eye disease

Now you see it…a setback and a comeback

My third surgery was on November 19, 2015. I have been living with eye disease for 8 months now. (In case you missed my previous posts, you can catch up HERE)

At my follow-up appointment in December I had a bit of a setback. Fluid had built up behind me eye and my eye was very inflamed. My doctor could not determine if I had developed a hole in my eye due to the inflammation. He prescribed  an anti-inflammatory and continued with the steroid drops. This meant four rounds of each drop daily. It is inconvenient and the drops sting somewhat, but in the big scheme of life, it is very worth it. I considered this a bit of a setback because I thought once I had my surgery in my left “good” eye, I would be able to jump behind the wheel of my car and resume my life! Not so much…

A small bit of good news was that my doctor (whom I trust completely) told me I was able to wear my contact lenses as long as they didn’t physically bother my eyes. Finally! A gleam of hope for resuming a somewhat normal life! After putting in my lenses I was finally able to view my computer screen and phone and TV better. No driving, but progress is happening!

In January, I received even better news! Although the inflammation had not completely subsided, I am able to tested for a new prescription for contact lenses and eyeglasses. If all goes well, there is a possibility I can start to drive. This is so uplifting to me. I was also cleared to start walking, bicycling and lifting weights. My only restriction is no jarring movement to my head. I am unable to run or bend to pick up heavy weight or sit ups, but I can live with it!

My next appointment is in three weeks. I hope to have made enough progress that I can stop putting in the drops each day.

Thanks for sticking with me everyone! I feel more positive each day!

faith

Now you see it….Progress and Surgery Update

Thursday is the day! My third surgery. This time on my left eye AKA my good eye. I am a little more frightened about this surgery. Very anxious in fact. You see my left eye is my “good” eye. Now my doctor will try to repair my “good” eye and insert a gas bubble behind my eye to support the healing process. I know the chances of gaining better eyesight in my left eye are much greater given there is not a macular hole. But still…knowing my left eye will be blocked by a large round black circle prohibiting clear vision for 2 months is daunting. Add in the fact that I will have to be face down for 10 days which covers the week of Thanksgiving and it becomes downright depressing.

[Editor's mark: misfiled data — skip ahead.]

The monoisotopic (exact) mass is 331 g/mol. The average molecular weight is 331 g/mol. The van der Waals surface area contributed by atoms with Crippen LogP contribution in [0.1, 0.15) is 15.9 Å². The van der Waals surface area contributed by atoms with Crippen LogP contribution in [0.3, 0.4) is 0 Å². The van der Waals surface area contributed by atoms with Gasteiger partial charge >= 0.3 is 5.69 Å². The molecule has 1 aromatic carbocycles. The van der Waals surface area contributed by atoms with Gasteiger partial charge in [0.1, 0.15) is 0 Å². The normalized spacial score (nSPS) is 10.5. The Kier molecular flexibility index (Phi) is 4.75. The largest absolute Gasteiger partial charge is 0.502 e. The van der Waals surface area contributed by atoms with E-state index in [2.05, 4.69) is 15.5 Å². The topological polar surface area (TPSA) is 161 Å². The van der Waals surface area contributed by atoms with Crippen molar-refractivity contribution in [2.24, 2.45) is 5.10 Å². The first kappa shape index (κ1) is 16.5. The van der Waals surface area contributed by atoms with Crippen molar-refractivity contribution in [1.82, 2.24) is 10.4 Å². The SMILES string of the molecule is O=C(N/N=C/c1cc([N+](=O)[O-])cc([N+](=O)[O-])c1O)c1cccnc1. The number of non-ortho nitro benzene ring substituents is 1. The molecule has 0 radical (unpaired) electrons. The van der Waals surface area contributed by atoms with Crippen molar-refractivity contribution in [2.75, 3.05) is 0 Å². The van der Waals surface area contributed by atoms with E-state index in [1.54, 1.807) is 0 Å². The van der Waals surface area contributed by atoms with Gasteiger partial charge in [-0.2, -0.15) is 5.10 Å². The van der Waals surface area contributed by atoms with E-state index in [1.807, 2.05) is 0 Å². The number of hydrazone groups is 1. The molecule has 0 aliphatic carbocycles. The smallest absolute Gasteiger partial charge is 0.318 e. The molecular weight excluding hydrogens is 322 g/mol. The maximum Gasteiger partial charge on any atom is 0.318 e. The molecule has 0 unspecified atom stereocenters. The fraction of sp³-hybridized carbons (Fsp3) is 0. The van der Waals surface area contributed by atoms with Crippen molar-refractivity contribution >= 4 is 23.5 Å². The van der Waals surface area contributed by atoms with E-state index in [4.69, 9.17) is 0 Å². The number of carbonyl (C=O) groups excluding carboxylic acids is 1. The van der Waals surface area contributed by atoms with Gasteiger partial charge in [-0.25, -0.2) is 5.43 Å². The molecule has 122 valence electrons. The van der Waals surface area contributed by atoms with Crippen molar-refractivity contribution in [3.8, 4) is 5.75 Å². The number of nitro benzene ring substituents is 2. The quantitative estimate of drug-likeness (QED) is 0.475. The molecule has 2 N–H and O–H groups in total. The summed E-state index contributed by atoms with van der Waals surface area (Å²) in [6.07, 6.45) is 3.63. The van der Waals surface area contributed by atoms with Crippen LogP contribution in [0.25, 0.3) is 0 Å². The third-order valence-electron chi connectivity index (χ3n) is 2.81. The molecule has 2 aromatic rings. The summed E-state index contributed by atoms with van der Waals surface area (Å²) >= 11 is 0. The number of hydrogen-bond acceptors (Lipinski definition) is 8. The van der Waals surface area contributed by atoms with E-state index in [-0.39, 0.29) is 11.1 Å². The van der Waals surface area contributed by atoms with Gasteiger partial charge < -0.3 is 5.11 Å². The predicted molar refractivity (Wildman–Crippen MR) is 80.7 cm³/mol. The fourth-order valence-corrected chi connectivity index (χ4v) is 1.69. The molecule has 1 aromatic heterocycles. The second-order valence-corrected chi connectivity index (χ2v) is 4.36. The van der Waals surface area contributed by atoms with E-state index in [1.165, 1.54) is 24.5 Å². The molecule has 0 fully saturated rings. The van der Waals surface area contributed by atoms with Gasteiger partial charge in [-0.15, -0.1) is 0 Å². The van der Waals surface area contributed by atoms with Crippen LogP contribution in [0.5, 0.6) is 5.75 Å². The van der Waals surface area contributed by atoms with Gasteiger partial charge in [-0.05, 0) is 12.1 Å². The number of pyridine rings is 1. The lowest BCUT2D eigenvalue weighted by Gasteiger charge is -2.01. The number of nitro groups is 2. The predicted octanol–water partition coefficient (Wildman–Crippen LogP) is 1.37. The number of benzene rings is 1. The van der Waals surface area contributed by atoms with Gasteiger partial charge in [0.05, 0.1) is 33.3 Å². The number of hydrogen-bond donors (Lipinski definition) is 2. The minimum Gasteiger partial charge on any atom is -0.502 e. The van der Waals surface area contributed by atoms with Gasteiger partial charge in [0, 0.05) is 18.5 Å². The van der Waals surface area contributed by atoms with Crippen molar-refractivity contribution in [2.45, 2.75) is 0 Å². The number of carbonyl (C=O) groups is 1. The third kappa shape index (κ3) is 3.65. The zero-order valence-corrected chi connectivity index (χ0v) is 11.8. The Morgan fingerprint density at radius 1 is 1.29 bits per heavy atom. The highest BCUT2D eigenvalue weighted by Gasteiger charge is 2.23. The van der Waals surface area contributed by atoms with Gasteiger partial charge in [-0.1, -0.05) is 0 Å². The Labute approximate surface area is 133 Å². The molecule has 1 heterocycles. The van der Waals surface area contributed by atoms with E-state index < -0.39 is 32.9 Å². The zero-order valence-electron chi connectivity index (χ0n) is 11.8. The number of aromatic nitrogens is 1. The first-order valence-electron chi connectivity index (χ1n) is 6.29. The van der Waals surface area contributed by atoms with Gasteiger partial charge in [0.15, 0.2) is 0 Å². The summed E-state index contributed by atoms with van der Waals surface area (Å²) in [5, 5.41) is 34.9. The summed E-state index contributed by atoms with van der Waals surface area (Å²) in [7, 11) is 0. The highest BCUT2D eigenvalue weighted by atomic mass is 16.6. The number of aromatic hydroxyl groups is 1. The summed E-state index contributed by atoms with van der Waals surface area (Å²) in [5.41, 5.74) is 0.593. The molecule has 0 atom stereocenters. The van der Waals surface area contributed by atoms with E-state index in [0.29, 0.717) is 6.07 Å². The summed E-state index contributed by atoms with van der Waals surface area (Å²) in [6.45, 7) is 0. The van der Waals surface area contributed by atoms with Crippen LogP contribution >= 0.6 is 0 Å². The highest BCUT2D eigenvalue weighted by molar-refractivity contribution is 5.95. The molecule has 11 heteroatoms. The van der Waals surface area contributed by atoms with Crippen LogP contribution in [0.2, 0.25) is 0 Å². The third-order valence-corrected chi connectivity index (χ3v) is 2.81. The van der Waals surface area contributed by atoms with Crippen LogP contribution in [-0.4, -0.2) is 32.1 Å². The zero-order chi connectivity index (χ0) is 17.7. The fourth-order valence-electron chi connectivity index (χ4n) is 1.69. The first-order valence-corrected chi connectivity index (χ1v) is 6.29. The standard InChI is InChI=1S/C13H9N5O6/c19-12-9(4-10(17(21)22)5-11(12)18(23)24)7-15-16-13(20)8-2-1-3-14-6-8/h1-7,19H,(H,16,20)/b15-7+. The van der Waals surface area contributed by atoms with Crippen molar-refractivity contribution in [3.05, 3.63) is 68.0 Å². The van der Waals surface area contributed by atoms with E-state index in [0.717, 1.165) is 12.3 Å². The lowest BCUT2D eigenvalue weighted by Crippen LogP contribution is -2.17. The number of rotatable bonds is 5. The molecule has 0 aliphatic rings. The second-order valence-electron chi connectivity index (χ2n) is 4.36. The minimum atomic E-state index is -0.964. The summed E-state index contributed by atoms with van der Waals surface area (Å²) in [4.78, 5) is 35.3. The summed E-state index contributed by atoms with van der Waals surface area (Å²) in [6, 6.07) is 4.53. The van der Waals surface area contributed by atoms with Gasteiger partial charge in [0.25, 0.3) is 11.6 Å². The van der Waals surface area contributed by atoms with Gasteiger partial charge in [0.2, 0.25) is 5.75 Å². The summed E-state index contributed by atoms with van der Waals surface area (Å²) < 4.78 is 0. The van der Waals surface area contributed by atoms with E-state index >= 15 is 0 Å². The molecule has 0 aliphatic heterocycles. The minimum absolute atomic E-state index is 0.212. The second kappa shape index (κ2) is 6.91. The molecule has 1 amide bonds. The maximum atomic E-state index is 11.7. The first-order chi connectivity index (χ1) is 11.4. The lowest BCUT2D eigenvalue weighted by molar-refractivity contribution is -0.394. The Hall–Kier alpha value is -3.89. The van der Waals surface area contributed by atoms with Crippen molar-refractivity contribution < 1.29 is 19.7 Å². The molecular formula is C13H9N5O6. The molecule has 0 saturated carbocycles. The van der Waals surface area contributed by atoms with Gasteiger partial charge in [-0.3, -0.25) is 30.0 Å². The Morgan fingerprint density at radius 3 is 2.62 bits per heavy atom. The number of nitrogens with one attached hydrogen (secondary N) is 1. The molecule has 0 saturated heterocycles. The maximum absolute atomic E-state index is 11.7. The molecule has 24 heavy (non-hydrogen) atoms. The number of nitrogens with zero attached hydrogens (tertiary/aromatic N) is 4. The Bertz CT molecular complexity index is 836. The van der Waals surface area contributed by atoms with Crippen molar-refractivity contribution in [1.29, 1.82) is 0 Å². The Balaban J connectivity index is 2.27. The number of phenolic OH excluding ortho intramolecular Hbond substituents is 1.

Gratitude-Unlocks-The-Fullness-Of-Life-Quote

However, I am grateful for several things:

  • My Dad is driving down the day before my surgery to help my hubby take care of me for five days. The bonus is he and hubby are going to fix our Thanksgiving Feast to enjoy on Sunday.
  • This should be my last major eye surgery. Fingers crossed they can repair the damage to my left eye and I will have somewhat restored vision in my left eye and it will be strong enough to “help” my right eye to see better.
  • My Mom is coming to stay for the whole month of December!  After a very rough year, it will be nice to take a break in December and enjoy the holidays knowing the worst is behind us.
  • My doctor is so kind and caring. I am confident in his care and knowledge. I feel safe and right now that is so important to me.

I can’t wait to start the new year with a fresh outlook (no pun intended!) I am excited to push this blog even farther. I am excited to run and exercise and drive again! I will post updates when I am able. Prayers are always appreciated!

Now you see it….eye disease update

Hi All! Just wanted to give you an update on my eye disease…

I went to see Dr. R last week for my monthly check up to see how my eye is progressing. More importantly, how my gas bubble is dissipating.

Unfortunately, it wasn’t great news. Although my gas bubble has decreased in size, Dr. R was able to see that the macular hole in my eye did not close. There really isn’t anything more he can do for me. He told me that a third surgery on my right eye is pointless and may cause more harm. I wasn’t too upset as I had assumed the hole was still there because the vision over the top of the bubble is starting to show wavy again. Dr. R says  the waviness should calm over time. I am hopeful to see a bit of progress so I can have a little more independence with driving and exercising. As if the hole being there wasn’t bad enough, I am developing a cataract in my right eye though. We had expected this. Dr. R says after the first of the year we will address the cataract surgery.

Regarding my left eye, no hole! Dr. R is scheduling surgery on my left eye on one to two weeks. His goal is to form the eye and remove the scar tissue before my eye tears or a hole appears. Dr. R gave me the option of scheduling surgery after the holidays, but I don’t want to take any chances of developing a hole in my left eye. If we catch it quick enough, I can have good (non-wavy) vision in my left eye. I expect a cataract will develop in my left eye as well. We will take care of those surgeries after the new year. (Seems cataract surgery will be a breeze in comparison!)